Before Starting Work

As owners of historic homes, what exactly are we protecting and preserving?

Fredericksburg’s historic buildings belong to the continuum of history spanning from the 18th century to the present day, and do not belong to a single period or style.

Change is an important part of the record, because tastes and techniques changed, and buildings have been expanded and even embellished over time.

The goal is to preserve the historic record (including changes made over time) of the forms, materials, and workmanship, as well as the underlying socioeconomic and cultural history of the town.

Online Resources

Secretary of the Interior’s Standards for Rehabilitation codified as 36 CFR 67
http://www.nps.gov/tps/standards/rehabilitation.htm

Preservation Brief 18—Rehabilitating Interiors in Historic Buildings: Identifying and Preserving Character-Defining Elements by Lee H. Nelson, FAIA
http://www.nps.gov/tps/how-to-preserve/briefs.htm

Additions & Repairs

As owners of historic homes, what exactly are we protecting and preserving?

Fredericksburg’s historic buildings belong to the continuum of history spanning from the 18th century to the present day, and do not belong to a single period or style.

Change is an important part of the record, because tastes and techniques changed, and buildings have been expanded and even embellished over time.

The goal is to preserve the historic record (including changes made over time) of the forms, materials, and workmanship, as well as the underlying socioeconomic and cultural history of the town.

Understanding the contributions of your property to the historic record and its “character-defining features” are the first and most critical steps in being a good steward of it.  

  • Consider the factors that made you purchase your home
    • Convenient location, great neighboring houses, walkable streets, gracious porch, beautiful facades, wood floors, big wide staircase, rich details, big windows, lots of potential
      • These are easily identifiable and are features worth maintaining and preserving
  • Consider, also, some of the “features”’ you might appreciate less
    • Small windows, windows where you don’t want them and vice versa, small rooms, low ceilings, not enough closets, drafty rooms, no insulation, poor or no mechanical systems, deteriorating wood, missing details, etc.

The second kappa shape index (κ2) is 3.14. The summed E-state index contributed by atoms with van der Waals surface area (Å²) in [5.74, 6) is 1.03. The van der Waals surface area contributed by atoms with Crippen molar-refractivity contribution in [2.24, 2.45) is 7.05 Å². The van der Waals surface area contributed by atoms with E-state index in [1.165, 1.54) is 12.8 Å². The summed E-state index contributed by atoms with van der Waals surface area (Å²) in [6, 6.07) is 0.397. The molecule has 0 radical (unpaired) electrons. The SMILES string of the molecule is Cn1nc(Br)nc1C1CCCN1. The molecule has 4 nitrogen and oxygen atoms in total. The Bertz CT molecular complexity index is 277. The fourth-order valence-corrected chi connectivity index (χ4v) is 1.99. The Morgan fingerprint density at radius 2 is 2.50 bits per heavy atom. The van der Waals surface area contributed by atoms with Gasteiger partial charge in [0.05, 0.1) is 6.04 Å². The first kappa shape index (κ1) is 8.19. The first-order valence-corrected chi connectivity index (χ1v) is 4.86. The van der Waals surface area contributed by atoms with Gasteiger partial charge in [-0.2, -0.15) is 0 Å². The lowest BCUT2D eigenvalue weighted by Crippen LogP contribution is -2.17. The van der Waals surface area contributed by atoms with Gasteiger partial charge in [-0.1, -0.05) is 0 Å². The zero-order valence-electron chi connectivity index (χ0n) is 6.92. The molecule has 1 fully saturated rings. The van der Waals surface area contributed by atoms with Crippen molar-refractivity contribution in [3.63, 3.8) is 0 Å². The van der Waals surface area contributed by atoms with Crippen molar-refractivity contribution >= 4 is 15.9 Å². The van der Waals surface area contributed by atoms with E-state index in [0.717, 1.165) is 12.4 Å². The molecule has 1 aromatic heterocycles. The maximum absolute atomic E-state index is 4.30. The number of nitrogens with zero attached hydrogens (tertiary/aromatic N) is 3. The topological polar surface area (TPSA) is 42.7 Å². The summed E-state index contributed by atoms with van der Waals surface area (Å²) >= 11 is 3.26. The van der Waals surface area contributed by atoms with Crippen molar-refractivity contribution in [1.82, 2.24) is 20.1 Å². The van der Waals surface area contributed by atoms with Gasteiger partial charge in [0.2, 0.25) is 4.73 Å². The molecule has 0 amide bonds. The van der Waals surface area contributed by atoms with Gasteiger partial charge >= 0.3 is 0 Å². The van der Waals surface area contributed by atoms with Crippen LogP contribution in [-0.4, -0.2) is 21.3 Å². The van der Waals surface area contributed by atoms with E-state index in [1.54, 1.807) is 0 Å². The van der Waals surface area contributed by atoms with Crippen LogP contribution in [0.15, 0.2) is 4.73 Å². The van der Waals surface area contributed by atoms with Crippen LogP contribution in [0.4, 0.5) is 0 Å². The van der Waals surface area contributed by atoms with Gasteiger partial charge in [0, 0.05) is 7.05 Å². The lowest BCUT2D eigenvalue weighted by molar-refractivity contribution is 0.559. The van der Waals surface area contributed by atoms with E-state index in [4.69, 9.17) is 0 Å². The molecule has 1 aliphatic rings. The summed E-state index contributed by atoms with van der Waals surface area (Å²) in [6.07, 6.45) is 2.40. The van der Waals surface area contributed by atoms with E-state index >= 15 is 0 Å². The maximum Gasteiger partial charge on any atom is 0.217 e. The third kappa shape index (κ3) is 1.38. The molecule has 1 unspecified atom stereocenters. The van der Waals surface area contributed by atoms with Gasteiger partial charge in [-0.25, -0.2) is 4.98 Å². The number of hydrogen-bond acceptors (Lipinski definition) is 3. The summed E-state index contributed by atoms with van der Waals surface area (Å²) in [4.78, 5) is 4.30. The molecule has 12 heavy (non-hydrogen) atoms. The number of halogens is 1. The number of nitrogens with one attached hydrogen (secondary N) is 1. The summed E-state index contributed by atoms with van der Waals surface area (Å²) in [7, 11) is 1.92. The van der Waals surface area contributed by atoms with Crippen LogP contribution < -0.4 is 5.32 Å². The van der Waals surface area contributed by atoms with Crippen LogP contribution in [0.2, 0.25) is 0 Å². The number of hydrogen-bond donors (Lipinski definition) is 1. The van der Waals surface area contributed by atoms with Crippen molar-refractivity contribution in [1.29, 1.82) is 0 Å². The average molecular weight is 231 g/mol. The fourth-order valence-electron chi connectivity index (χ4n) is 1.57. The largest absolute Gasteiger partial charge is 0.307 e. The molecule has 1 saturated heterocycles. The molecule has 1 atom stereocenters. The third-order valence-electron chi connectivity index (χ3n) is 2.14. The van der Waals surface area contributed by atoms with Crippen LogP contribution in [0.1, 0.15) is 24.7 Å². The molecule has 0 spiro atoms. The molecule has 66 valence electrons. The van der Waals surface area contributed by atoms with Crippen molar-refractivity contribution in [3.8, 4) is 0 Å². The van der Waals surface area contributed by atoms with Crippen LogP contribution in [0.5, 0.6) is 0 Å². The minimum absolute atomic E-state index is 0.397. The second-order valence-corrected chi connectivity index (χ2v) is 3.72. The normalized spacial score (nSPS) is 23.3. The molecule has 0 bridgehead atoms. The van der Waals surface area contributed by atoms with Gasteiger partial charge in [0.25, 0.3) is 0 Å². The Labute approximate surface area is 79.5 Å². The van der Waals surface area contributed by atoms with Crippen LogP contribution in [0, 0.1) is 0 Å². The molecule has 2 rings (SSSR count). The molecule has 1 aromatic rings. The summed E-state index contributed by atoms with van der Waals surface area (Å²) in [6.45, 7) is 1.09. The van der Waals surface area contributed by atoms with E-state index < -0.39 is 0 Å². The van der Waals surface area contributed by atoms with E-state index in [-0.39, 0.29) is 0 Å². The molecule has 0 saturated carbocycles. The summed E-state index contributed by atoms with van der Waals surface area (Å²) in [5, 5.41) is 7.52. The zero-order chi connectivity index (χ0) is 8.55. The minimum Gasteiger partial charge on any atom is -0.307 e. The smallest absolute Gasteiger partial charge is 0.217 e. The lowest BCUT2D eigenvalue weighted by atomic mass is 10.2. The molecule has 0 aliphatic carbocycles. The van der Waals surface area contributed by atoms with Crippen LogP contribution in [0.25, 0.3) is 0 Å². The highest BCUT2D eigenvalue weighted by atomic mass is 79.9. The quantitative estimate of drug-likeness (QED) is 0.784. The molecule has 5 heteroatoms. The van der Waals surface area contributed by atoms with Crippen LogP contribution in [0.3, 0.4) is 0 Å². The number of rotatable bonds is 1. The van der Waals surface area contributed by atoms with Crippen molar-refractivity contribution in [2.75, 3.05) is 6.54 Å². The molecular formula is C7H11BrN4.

• Change can keep structures in continuous use and economically viable, but changes should not allow a loss to its historical record.

Context

Your home is a piece of something much larger.

Start with the neighborhood or block: What do you see?

  • Are the houses/buildings on the block similar in size to one another?
  • Where do residents park their cars?
  • What do the structures have in common with one another?
  • How do they differ?
  • Do the buildings seem to have been built at the same time?
  • Is there a prevalent architectural style?
  • Can you see a rhythm in how far the buildings are set back from the street?

Now look closer at the details.

  • Do they all have front porches?
  • What kinds of materials are used?
  • What are the windows, doors, railings, shutters, trim like?
    • Is there uniformity?
    • Are there standouts?
  • Is there evidence of changes made to other buildings on the block?
    • How would you characterize the improvements?

Alterations

Exterior alterations that change a character-defining feature of a building are discouraged; however, creative solutions may be possible.  For example, rather than infilling an existing window, exterior shutters may be closed, the sash left in place, and finishes added to close up the window from inside (a “blind window”).

Additions

Should you choose to add on to your historic home, these steps are critical:

      • Work in context, considering the neighborhood, block, and the house itself.
      • Consider the scale and proportions of the existing structure; ideally, the addition should be subservient in form, and set back from and lower than the existing construction.
      • Avoid interrupting or obscuring character-defining architectural elements such as roofs, cornices, and chimneys.